US suspends prosecution of migrant families

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Migrants

US border officials will temporarily stop handing over illegal immigrants with children for prosecution, a top official said Monday, in a reversal of the Trump administration’s “zero-tolerance” policy.

In comments reported by the New York Times, Kevin K McAleenan, the commissioner of Customs and Border Protection, said the decision would be implemented until a policy could be agreed with the Justice Department that would allow parents to be prosecuted without separating them from their children.

The move means a reversion to the “catch and release” approach used under the Obama administration. McAleenan was speaking to reporters at a detention facility in Texas, according to the Times.

In an executive order, President Donald Trump last week said families illegally crossing the border would be not be separated but instead detained together. It is, however, illegal to detain children in adult facilities.

The “zero-tolerance” policy of separating migrant children from their parents, introduced in April, has attracted global criticism.

Asked about McAleenan’s comments, White House spokeswoman Sarah Sanders said “We’re not changing the policy. We’re simply out of resources.”

Meanwhile, Attorney General Jeff Sessions defended the policy, saying failing to prosecute parents “would encourage more adults to bring more children illegally on a dangerous journey.”

“The president has made clear: we are going to continue to prosecute those adults who enter here illegally,” he said in a speech to school resource officers in Reno, Nevada. “But we are going to do everything in our power to avoid separating families.”

The Trump administration’s “zero-tolerance” approach resulted in the separation of about 2,500 children from their parents at the border through the end of May.

At the weekend that the US Department of Homeland Security said it had since reunited 522 children with their parents.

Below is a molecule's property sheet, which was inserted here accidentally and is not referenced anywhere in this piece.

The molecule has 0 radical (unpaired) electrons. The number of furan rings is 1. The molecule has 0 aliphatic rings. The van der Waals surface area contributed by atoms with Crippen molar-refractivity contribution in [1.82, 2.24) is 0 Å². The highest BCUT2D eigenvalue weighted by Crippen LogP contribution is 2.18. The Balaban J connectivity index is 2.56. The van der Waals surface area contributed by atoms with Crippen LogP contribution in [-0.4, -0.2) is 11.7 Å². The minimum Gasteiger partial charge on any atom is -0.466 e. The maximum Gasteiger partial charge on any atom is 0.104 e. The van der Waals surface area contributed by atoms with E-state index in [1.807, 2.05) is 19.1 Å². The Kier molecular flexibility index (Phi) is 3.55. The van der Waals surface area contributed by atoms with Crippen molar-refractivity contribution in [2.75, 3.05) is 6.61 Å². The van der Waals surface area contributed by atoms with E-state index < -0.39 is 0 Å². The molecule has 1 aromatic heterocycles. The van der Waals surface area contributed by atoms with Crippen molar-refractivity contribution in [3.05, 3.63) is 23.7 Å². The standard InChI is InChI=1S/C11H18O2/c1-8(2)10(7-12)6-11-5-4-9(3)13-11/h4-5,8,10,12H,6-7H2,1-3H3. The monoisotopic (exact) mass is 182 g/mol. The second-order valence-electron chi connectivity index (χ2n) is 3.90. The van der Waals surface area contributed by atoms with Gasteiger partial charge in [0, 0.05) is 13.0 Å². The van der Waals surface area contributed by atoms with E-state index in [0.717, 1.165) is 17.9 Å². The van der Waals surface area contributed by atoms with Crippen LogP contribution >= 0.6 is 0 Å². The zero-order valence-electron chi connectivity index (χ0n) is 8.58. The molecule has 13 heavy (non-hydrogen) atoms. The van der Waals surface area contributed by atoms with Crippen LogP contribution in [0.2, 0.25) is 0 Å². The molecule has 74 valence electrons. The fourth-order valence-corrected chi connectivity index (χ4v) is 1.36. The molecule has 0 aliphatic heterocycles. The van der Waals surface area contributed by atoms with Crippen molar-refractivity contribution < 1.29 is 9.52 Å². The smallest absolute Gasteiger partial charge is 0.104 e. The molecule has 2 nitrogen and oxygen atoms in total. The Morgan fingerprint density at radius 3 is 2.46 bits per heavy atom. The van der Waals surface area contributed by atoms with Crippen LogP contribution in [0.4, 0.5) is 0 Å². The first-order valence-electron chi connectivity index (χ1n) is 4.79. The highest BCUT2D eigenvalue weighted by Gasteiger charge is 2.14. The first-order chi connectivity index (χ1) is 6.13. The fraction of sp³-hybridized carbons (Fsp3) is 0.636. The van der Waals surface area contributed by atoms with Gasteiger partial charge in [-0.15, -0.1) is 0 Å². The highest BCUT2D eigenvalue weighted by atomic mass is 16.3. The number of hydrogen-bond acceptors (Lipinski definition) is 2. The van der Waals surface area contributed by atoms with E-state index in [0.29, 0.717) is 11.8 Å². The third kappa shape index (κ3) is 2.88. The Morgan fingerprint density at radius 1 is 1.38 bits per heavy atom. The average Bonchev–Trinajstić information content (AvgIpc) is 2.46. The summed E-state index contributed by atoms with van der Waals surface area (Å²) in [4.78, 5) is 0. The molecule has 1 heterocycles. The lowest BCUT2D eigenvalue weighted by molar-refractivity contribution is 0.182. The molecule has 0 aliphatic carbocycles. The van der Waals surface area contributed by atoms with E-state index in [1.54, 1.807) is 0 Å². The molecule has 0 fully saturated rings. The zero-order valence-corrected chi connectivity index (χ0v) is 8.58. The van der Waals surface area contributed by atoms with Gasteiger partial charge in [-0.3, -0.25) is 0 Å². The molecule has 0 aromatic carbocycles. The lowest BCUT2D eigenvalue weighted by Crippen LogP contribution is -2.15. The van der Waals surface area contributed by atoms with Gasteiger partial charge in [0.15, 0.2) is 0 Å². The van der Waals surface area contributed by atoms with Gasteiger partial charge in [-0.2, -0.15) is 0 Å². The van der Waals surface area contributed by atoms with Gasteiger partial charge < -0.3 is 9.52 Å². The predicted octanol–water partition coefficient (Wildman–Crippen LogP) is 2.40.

Meanwhile, US Secretary of Defence Jim Mattis confirmed Monday that two military bases in Texas would be used to house migrants crossing over the southern border.

Mattis said that Fort Bliss, an Army base outside El Paso, and Goodfellow Air Force Base in central Texas would be used as tent camps, a Pentagon spokesman said. Mattis made the comments while travelling to Asia.

Migrant families will be moved into tents set up at Fort Bliss, while unaccompanied migrant children will be placed in temporary housing at Goodfellow, according to public broadcaster NPR and other media.

The Pentagon was being told to prepare for up to 20,000 unaccompanied minors in need of shelter, the reports say.

“We have asked the Pentagon to help with additional space but a lot of that will depend on being able to stop people from coming in illegally,” Sanders said, adding that resources were limited. She declined to detail existing resources.

Trump has also suggested in recent days that migrants who enter the country illegally should not be allowed to have their case heard in a court of law.

“Hiring many thousands of judges, and going through a long and complicated legal process, is not the way to go – will always be disfunctional [sic]. People must simply be stopped at the Border and told they cannot come into the US illegally,” he added in a tweet on Monday.

His comments have sparked concerns that he is keen to do away with due legal process and added to confusion over the government’s policy on dealing with migrants, including asylum seekers, many of whom are coming from countries experiencing upheavals and violence.


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